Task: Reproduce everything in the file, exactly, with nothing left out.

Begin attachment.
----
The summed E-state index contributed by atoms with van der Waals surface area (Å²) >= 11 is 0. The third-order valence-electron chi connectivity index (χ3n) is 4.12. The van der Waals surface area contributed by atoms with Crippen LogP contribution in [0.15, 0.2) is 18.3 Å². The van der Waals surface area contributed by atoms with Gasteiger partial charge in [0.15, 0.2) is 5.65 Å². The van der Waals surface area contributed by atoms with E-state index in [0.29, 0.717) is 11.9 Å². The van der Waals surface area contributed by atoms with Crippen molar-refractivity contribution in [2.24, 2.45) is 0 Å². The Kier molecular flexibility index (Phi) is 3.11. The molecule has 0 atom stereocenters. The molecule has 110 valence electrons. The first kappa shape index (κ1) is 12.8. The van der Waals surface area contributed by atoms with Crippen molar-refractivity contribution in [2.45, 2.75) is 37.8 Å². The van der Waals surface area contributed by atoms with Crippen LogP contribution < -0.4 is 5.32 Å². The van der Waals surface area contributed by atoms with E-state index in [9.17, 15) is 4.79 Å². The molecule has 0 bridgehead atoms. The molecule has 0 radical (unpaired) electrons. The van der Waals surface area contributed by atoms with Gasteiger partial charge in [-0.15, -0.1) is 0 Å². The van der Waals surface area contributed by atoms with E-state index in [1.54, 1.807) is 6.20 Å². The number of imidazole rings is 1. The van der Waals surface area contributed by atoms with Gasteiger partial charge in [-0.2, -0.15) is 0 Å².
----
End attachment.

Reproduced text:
The summed E-state index contributed by atoms with van der Waals surface area (Å²) >= 11 is 0. The third-order valence-electron chi connectivity index (χ3n) is 4.12. The van der Waals surface area contributed by atoms with Crippen LogP contribution in [0.15, 0.2) is 18.3 Å². The van der Waals surface area contributed by atoms with Gasteiger partial charge in [0.15, 0.2) is 5.65 Å². The van der Waals surface area contributed by atoms with E-state index in [0.29, 0.717) is 11.9 Å². The van der Waals surface area contributed by atoms with Crippen molar-refractivity contribution in [2.24, 2.45) is 0 Å². The Kier molecular flexibility index (Phi) is 3.11. The molecule has 0 atom stereocenters. The molecule has 110 valence electrons. The first kappa shape index (κ1) is 12.8. The van der Waals surface area contributed by atoms with Crippen molar-refractivity contribution in [2.45, 2.75) is 37.8 Å². The van der Waals surface area contributed by atoms with Crippen LogP contribution < -0.4 is 5.32 Å². The van der Waals surface area contributed by atoms with E-state index in [9.17, 15) is 4.79 Å². The molecule has 0 bridgehead atoms. The molecule has 0 radical (unpaired) electrons. The van der Waals surface area contributed by atoms with Gasteiger partial charge in [-0.15, -0.1) is 0 Å². The van der Waals surface area contributed by atoms with E-state index in [1.54, 1.807) is 6.20 Å². The number of imidazole rings is 1. The van der Waals surface area contributed by atoms with Gasteiger partial charge in [-0.2, -0.15) is 0 Å².